LARRY KANTER Staff Reporter
LONG BEACH To most people, the mountains of engine blocks, steel coils and dented appliances at PacificCoast Recycling’s new scrap yard at the Port of Long Beach would look like nothing more than a bunch of junk.
But as PacificCoast’s Chief Operating Officer Jim Nuckels is quick to point out: “Junk” is in the eye of the beholder.
“This is like the Lexus of scrap metal,” Nuckels says, pointing to a cluster of sheared I-beam sections stacked on edge of the company’s 18-acre lot. “Some of this stuff you could almost hang it on a wall. It’s beautiful stuff.”
But Nuckels isn’t looking to sell his stuff to art collectors. Instead, PacificCoast Recycling, which opened for business earlier this year, is the latest entry in the growing, $4 billion worldwide marketplace for scrap metal.
The 100-foot-high mountains of materials accumulating at the company’s waterfront site are awaiting shipment to steel manufacturing plants across the United States, as well as plants in the fast-growing territories of Asia which pay as much as $150 a ton for recycled scrap to melt down in their furnaces.
According to the Institute for Scrap Recycling Industries, a Washington-based trade group, U.S. steel-makers consumed about 57 million tons of scrap metal in 1996, up from 40 million tons a year in the early 1980s. The group estimates that 40 percent of the raw steel manufactured in the United States now comes from recycled scrap metal rather than ore.
Globally, steel manufacturers currently consume some 350 million tons of scrap, and that amount is likely to grow as developing countries acquire new steel-making facilities, says Jordan Estra, an analyst with Bankers Trust New York Corp.
The demand for scrap is growing as a result of major technological changes sweeping through the steel-making industry. The traditional image of big steel’s blast furnaces melting ore from nearby mines is fast becoming a thing of the past.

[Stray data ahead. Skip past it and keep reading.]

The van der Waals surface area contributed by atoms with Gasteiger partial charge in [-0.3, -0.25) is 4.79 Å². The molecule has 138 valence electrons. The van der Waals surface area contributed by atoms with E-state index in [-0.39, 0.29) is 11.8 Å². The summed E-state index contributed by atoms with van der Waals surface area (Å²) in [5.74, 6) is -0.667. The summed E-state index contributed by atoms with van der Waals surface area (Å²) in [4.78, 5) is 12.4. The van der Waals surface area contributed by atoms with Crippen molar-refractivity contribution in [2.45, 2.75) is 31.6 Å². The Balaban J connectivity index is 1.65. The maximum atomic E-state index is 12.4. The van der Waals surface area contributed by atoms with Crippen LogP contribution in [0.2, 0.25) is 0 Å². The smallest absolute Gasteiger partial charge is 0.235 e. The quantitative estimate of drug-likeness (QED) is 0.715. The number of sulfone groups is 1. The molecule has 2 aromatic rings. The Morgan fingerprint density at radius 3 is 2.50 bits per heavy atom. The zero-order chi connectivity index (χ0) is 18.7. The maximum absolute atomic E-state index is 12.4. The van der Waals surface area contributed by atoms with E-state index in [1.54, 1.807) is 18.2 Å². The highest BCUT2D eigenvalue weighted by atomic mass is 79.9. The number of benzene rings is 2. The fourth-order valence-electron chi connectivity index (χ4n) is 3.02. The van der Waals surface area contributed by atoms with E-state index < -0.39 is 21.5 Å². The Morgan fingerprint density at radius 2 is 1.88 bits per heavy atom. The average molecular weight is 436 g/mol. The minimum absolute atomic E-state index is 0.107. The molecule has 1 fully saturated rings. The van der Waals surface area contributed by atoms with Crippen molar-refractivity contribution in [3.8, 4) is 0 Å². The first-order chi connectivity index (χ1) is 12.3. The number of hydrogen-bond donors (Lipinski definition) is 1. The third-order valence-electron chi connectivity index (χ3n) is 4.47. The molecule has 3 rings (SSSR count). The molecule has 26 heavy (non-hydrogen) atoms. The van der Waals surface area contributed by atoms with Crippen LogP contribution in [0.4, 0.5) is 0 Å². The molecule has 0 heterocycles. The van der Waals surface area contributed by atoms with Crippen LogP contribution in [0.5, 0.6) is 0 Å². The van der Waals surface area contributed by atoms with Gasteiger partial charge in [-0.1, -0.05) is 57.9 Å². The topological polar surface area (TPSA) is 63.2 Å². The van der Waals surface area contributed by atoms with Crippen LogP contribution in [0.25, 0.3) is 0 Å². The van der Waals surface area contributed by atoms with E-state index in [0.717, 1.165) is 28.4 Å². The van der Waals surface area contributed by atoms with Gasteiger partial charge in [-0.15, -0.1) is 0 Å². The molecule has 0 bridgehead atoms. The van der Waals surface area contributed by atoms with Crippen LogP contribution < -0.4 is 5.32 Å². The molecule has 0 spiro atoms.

Instead, almost all of the steel mills being built today are small, efficient plants dubbed “mini-mills” in the industry which rely almost exclusively on scrap, rather than ore. The new mills melt recycled steel in high-tech electric furnaces and can produce raw steel much more cheaply than the powerful blast furnaces of yesterday.
The growing demand for scrap metal has sparked a wave of consolidation in the scrap industry, which traditionally has been composed mostly of small, family-owned operations, Estra said.
Most of the scrap being shipped to the world’s steel mills consists of material left over from manufacturing processes.
That includes punchings, filings and discarded edges of steel plates that ended up on the factory floor.
A trio of massive, magnetic cranes works the piles at PacificCoast, stacking new material and sifting out tainted, non-ferrous materials that are not used by steel-makers. Meanwhile, another crane feeds large metal sheets, unwieldy lengths of pipe and other oversized materials into a heavy-duty guillotine shear that slices the metal into more-manageable-sized chunks, which are then added to the piles.
Southern California’s large manufacturing base makes it a great place for a scrap business, according to Nuckels.
“It’s a very lucrative scrap-producing area,” he says.
A joint venture between Birmingham Steel Corp. and Mitsui and Co. of Japan, PacificCoast moved onto the site of another scrap dealer, Hiuka America Corp., in January. The company hopes to be more successful than its predecessor, which declared bankruptcy in December 1995 after three of its executives were arrested on fraud charges.
PacificCoast so far has collected 45 tons of scrap metal from Southern California manufacturers and plans to begin shipping later this month. By the end of the year, the company hopes to have shipped some 300,000 tons of the stuff.
The company is likely to be a formidable foe to its competitor across the bay at the Port of Los Angeles, Hugo Neu-Proler Co., the country’s largest exporter of scrap metal.
But large outfits like PacificCoast and Hugo Neu-Proler are the exception in the highly fragmented scrap industry. According to Estra, the majority of the 2,000 or so scrap collection and processing firms are small, mom-and-pop operations.
Such firms, however, are likely to be gobbled up in an industry rapidly consolidating, said Nathan Mizrahi, president of Royal Metal in the City of Commerce, a family-owned firm with six employees.
“I don’t know of many scrap yards now that exist with just six employees,” Mizrahi said. “It gets to the point where I wonder why I’m even doing this when I could make more money letting a big company take over.”
Estra attributed the consolidation to changes in scrap consumers’ demands.
“Scrap consumers are requiring more-sophisticated processing of materials,” Estra said, which requires a large capital investment that many small firms are unable or unwilling to make.
PacificCoast, for example, inspects every shipment of scrap before adding it to its reserves. Those inspections include a screening process for nuclear or chemical contamination. Shipments with large amounts of dirt, wood or paper are returned.
“We reject scrap here every day,” says Nuckels. “If we see that it’s not what it’s supposed to be, we’ll put it back on the truck and send it back where it came from.”